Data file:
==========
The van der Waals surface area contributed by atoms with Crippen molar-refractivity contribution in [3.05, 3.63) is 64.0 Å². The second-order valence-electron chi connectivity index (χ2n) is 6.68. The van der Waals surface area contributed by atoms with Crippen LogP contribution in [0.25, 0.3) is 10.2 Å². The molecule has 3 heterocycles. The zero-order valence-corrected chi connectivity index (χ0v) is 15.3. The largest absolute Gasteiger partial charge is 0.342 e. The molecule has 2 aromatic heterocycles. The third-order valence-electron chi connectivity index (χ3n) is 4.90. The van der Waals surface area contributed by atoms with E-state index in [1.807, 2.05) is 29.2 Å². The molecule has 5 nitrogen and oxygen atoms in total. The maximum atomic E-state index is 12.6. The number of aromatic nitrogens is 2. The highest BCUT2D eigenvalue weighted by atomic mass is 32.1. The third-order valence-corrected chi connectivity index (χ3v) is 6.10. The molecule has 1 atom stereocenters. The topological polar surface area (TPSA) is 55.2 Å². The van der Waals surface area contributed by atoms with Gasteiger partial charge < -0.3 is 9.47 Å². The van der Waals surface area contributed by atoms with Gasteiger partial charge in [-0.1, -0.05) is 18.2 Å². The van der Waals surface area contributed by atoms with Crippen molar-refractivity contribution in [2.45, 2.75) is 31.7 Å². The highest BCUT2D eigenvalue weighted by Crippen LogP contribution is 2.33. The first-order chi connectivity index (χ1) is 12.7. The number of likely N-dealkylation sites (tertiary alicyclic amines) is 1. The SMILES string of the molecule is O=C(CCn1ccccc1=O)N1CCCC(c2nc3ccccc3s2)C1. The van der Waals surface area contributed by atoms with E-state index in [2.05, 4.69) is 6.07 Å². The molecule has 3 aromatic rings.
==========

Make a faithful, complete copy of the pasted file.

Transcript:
The van der Waals surface area contributed by atoms with Crippen molar-refractivity contribution in [3.05, 3.63) is 64.0 Å². The second-order valence-electron chi connectivity index (χ2n) is 6.68. The van der Waals surface area contributed by atoms with Crippen LogP contribution in [0.25, 0.3) is 10.2 Å². The molecule has 3 heterocycles. The zero-order valence-corrected chi connectivity index (χ0v) is 15.3. The largest absolute Gasteiger partial charge is 0.342 e. The molecule has 2 aromatic heterocycles. The third-order valence-electron chi connectivity index (χ3n) is 4.90. The van der Waals surface area contributed by atoms with E-state index in [1.807, 2.05) is 29.2 Å². The molecule has 5 nitrogen and oxygen atoms in total. The maximum atomic E-state index is 12.6. The number of aromatic nitrogens is 2. The highest BCUT2D eigenvalue weighted by atomic mass is 32.1. The third-order valence-corrected chi connectivity index (χ3v) is 6.10. The molecule has 1 atom stereocenters. The topological polar surface area (TPSA) is 55.2 Å². The van der Waals surface area contributed by atoms with Gasteiger partial charge < -0.3 is 9.47 Å². The van der Waals surface area contributed by atoms with Gasteiger partial charge in [-0.1, -0.05) is 18.2 Å². The van der Waals surface area contributed by atoms with Crippen molar-refractivity contribution in [2.45, 2.75) is 31.7 Å². The highest BCUT2D eigenvalue weighted by Crippen LogP contribution is 2.33. The first-order chi connectivity index (χ1) is 12.7. The number of likely N-dealkylation sites (tertiary alicyclic amines) is 1. The SMILES string of the molecule is O=C(CCn1ccccc1=O)N1CCCC(c2nc3ccccc3s2)C1. The van der Waals surface area contributed by atoms with E-state index in [2.05, 4.69) is 6.07 Å². The molecule has 3 aromatic rings.